File photo: The Croatia’s team captain Zeljko Krajan, left, and players lift up the cup after the team won the Davis Cup final between France and Croatia Sunday, Novovember 25, 2018 in Lille, northern France. Image Credit: AP

Dubai: The tennis world hopes for an amicable solution between its two governing bodies — Association of Tennis Professionals (ATP) and International Tennis Federation (ITF) — over the proposed rival team competitions later this year which seems to work at cross purposes.

Anil Khanna, one of the three vice-presidents to ITF supremo David Haggerty, was hopeful of a solution through talks that would benefit both parties.

“For the sake of the sport, we can only hope for better sense to prevail,” Khanna told Gulf News during a visit to Dubai earlier this week.

Anil Khanna Image Credit: Alaric Gomes/Gulf News

The ITF and ATP are headed towards a collision course ever since the two bodies embarked on two separate competitions for teams. The ITF was the first to announce plans for a new World Cup of Tennis Finals exactly one year ago, while the ATP followed suit with its own version called the ATP Cup — with support from the likes of Roger Federer and Novak Djokovic.

Backed by Spain and FC Barcelona footballer Gerard Pique’s Kosmos Group’s proposed $3 billion (Dhs 11 billion) spread over a 25-year period, the ITF competition will actually be a revamped edition of the Davis Cup with the best 18 nations playing at the end of each season in November.

The inaugural edition of this competition is scheduled to be held in Madrid, Spain this year. It will involve a round-robin stage, with the top eight teams advancing to the knockout rounds.

The ATP Cup, on the other hand, will feature $15 million in prize money with up to 750 ranking points scheduled to be held for the first time in three Australian cities — Brisbane and Sydney have been already named — over 10 days from January 3, 2020 as a lead-up to the season-opening grand slam in Melbourne.

Khanna, who also doubles up as president of the influential Asian Tennis Federation (ATF), said: “We have already begun talks, and in the future too we want the two governing bodies (ITF and ATP) to continue talking so that we can come to a favourable conclusion,” he added.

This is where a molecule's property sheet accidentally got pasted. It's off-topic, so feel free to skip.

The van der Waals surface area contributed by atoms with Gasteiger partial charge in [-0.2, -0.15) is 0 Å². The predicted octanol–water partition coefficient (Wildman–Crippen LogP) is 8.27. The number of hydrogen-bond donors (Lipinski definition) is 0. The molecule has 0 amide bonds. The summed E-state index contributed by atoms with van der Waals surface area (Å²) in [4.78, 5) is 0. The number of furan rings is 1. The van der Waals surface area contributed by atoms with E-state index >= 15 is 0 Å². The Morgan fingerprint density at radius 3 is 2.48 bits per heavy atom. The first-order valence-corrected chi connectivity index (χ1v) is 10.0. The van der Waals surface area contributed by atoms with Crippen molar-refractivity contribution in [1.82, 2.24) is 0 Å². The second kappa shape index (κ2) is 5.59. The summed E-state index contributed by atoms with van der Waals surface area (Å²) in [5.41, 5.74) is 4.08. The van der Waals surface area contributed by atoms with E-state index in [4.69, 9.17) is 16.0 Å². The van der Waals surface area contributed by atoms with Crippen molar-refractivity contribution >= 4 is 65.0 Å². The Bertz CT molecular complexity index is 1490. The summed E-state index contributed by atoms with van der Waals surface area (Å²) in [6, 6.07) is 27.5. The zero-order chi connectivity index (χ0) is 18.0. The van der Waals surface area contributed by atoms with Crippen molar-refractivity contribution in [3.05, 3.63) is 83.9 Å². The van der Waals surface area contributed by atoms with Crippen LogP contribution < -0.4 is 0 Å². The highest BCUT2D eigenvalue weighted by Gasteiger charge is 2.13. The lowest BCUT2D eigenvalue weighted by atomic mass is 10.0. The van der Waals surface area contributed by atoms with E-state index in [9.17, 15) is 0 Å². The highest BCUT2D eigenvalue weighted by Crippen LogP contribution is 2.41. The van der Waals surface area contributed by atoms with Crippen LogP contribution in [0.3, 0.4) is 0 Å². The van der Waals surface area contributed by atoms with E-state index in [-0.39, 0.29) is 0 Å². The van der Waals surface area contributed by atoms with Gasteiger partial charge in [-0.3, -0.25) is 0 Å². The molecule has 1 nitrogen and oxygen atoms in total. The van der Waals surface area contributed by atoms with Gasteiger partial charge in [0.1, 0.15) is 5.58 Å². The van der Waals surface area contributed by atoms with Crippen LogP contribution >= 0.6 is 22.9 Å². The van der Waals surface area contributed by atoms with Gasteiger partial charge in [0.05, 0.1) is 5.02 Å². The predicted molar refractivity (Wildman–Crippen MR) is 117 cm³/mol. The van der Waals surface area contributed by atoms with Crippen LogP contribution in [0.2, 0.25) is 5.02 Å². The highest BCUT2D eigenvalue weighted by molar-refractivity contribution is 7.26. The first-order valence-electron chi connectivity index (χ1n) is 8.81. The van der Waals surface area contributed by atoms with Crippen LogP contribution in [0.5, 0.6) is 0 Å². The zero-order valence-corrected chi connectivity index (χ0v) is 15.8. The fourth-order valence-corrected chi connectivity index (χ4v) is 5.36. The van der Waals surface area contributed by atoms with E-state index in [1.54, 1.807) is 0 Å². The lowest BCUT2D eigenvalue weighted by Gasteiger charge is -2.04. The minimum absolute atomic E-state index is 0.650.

With ITF elections scheduled to be held in Lisbon, in October this year, perhaps one of the great catalysts could be Ireland’s Dave Miley throwing in his hat to contest against American Haggerty to head the ITF for the next four years. “The ITF is an institution and its functioning will continue irrelevant of who is at the top. Nothing can affect, or rather, nothing should affect its functioning,” Khanna observed.

“Things should become clearer by the end of May when the final nominations for the ITF elections are finalised. The hope for us, as always, is that governing bodies from nations will speak and support our competition,” he stressed.

Former Irish national tennis champion Dave Miley has announced his intention to run in the ITF presidential elections scheduled for September 2019 in Lisbon. Miley ran for the position of Tennis Ireland chief executive following the retirement of Des Allen in 2016. Richard Fahy, who previously worked in the Football Association of Ireland, was subsequently appointed.

Unhappy with the interview process, Miley filed a complaint against Tennis Ireland, which was upheld by the Workplace Relations Commission (WRC) in July 2017. The WRC subsequently ruled Tennis Ireland guilty of age discrimination, contrary to employment equality law, with Miley awarded damages of €6,500.

“As of now, we all know that the ITF President is in touch with the people from the ATP and that’s a good thing as we are moving in the right direction,” added Khanna.